Industry  ·  Players

Netflix Lays Off Another 300 Employees

The streaming giant has cut at least 450 full-time jobs this year


Everyone’s first favorite streaming platform is cutting down on staff in the face of a sinking stock price and weaker subscription rates.

California-based Netflix is laying off 300 employees in the face of what seems to be an impending national recession, according to media reports. Variety first reported that the layoffs affect multiple departments, and that most of the cuts would be in the United States.

SEE ALSO: Dispensary Design a Joint Effort at Urban Leaf

The latest news comes about a month after Netflix cut around 150 employees along with dozens of contractors and part-time employees after the company reported it was down by 200,000 subscribers at the end of the first quarter — its first loss in 10 years — and expected to lose a whopping 2 million more subscriptions this quarter.

“While we continue to invest significantly in the business, we made these adjustments so that our costs are growing in line with our slower revenue growth,” a Netflix spokesperson told Variety.

Netflix’s global workforce is estimated to be 11,000 people. The company is based in Los Gatos, Calif., and leases dozens of soundstages, animation studios and major office sites throughout the Greater Los Angeles region, including in top entertainment hubs such as Hollywood and Burbank.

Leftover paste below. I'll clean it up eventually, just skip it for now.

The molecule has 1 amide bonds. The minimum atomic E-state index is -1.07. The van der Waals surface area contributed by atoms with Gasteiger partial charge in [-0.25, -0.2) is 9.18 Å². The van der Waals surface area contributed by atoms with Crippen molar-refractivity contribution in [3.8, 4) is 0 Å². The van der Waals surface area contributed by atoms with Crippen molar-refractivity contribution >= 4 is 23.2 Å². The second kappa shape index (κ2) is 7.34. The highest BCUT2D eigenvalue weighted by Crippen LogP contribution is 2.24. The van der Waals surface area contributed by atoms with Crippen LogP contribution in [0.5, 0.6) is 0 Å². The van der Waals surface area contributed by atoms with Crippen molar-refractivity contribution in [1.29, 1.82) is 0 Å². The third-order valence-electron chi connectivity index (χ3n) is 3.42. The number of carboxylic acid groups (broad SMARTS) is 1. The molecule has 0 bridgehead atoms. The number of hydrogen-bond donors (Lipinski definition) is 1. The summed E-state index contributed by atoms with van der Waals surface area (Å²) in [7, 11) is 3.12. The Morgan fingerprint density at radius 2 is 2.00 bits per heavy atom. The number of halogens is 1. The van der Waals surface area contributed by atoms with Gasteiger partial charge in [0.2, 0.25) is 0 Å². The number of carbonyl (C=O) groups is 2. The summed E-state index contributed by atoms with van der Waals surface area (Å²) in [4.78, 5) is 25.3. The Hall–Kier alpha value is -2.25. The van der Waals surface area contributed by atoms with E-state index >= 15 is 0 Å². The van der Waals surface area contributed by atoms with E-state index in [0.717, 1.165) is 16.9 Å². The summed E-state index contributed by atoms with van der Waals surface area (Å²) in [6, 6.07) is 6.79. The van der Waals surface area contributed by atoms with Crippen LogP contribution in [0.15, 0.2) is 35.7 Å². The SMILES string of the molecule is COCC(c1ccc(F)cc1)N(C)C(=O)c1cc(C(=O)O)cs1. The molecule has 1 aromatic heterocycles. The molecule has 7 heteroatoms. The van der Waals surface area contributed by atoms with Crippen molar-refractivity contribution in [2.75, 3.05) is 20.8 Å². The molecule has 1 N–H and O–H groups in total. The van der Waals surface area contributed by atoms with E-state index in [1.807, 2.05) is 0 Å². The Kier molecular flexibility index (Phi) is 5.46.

Netflix’s stock has fallen 70 percent since the start of the year. It closed at $181.71 per share today after starting the year at $415.66. In October 2021, the value topped out at $690 per share.

After dominating the streaming wars for years, Netflix is now facing fierce competition from growing platforms like Disney+, Amazon (AMZN) Prime and HBO Max

It’s a much different story than a couple years ago. When the pandemic hit in 2020, Netflix was already thriving. Then mass lockdowns led to a historic surge in subscriptions when entertainment options around the world were limited like never before.

Netflix still leads the subscriber race today with 222 million signed up for its service. Disney+ is in second with just under 138 million subscribers. Netflix also plans to spend $17 billion in 2022 for shows and films.

Gregory Cornfield can be reached at